Holly Theatre’s Company: an exploration of adulting.

Last night I was given a sneak peek at The Historic Holly Theatre’s production of Company. In my humble opinion, this show is a must-see for a date night, a group of friends, or even if you’re like me and don’t mind going to the theater solo.

Once and a while a musical comes along that explores the intricacies of “adulting”. Company is one of those musicals. This is a musical comedy written by the legendary Stephen Sondheim (Think of Into the Woods, West Side Story, Gypsy, Sweeney Todd….too many to name here). The original 1970 production was nominated for a record setting fourteen Tony Awards and won 6. The show is a compilation of 11 one act plays written by George Furth. This is the story of Robert, a 35 year-old bachelor living in New York…and all his married friends…and 3 of his girlfriends. The performance is  a montage of scenes, in no particular order, set around the anchor scene of Robert’s 35th birthday party.

This show was among one of the first musicals to explore adult themes and relationships, and still holds relevance today. Sondheim himself said, “Broadway theater has been for many years supported by upper-middle-class people with upper-middle-class problems. These people really want to escape that world when they go to the theatre, and then here we are with Company talking about how we’re going to bring it right back in their faces.” Furth and Sondheim revised the libretto in the early 1990s. During this time they cut and altered dialogue that was dated and rewrote the end to act one. The show was revived on Broadway in 2006 and received the Tony in 2007 for Best Revival of a Musical, and was also taped for PBS Great Performances.

Entering the Holly, the scene has been set with a living room surrounded by the stunning New York skyline. This historic theater is warm and inviting with its brick interior and intimate feel, which helps the audience feel at home in the various settings. While the same couch, chairs, and coffee table are used throughout, several small props help us believe that each scene is set at the apartments of various characters.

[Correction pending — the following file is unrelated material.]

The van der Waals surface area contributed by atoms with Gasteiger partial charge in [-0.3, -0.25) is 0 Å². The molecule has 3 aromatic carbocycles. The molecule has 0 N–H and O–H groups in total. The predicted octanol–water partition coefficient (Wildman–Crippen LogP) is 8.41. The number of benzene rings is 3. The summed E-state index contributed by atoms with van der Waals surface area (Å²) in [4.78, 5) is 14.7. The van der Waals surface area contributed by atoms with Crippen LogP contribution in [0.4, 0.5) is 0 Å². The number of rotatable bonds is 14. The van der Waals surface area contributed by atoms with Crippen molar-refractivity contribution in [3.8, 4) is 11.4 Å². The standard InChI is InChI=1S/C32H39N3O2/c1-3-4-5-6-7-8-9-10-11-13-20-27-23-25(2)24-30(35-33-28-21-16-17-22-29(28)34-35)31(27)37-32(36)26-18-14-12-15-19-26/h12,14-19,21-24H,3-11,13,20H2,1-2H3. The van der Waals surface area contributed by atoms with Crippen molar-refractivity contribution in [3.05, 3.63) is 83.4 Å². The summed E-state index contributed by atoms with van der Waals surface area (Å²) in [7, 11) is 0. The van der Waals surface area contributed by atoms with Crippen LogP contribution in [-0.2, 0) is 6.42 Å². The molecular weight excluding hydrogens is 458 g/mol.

Director Brooke Evans (previous credits include Shrek at the Holly, Oklahoma at Johnson High School) has assembled a stellar cast. The vocals beautifully tell this story, the comedic timing of the actors had me laughing out loud, and each couple was believable in color coordinated clothing (we all know married people start dressing alike after a few years).

Robert, played by Alex Fowler, puts up with his friend’s nagging about when he’ll settle down, but it’s actually his view of their relationships prominently on display.  Robert finds that he truly does want marriage, but can’t seem to find the right girl. He sings “Someone is Waiting” and explains that he’d like a woman with all the virtues each of his friends’ wives possess. 

It was difficult to decide which performances were “Keynote-worthy” in this show, as this is truly a strong ensemble. Here are my picks: Alex Fowler as Robert–with a voice like butter; Glenda Gray as Sarah–a hypercritical wife and avid learner of karate that tends to overeat; John Certusi as Harry–a recovering alcoholic who believes the advantages of marriage outweigh the disadvantages; Nick Denmore as David–relaxed and always in control believing a man should be married and sacrific freedom; Carla Seldon as Amy–a frantic neurotic engaged to be married, yet terrified of marriage; Dawn Phipps as Joanne–too old to be part of the young crowd, and at the same time, doesn’t fit in with the older crowd. She puts on a brassy front which melts when she’s alone with her husband; Michael Arens as Larry–Stoic and centered, he indulges his wife’s behavior yet knows when to put his foot down; and Ali Rose Harton as Marta–one of Robert’s girlfriends who is intensely edgy and loves the adventure and excitement of the city. Keynote-worthy musical numbers were also a difficult pick, but include “Company”–ensemble; “Someone is Waiting”–Robert; “You Could Drive a Person Crazy”–Marta, Kathy and April; “Another Hundred People”–Marta; “Getting Married Today”–Amy; “Marry me a Little”–Robert; “Side by Side”–ensemble; and “Ladies who Lunch”–Joanne.

Company opens this Friday, May 4th and runs through May 20th. Show dates are May 4-6, 11-13th and 18-20th. Tickets are $22.00 for adults, $14.00 for student and are available at http://www.hollytheater.com/company.html or can be purchased at The Historic Holly Theatre (Dahlonega) box office.

–Jody Key: Speakeysie contributor and editor

 

 

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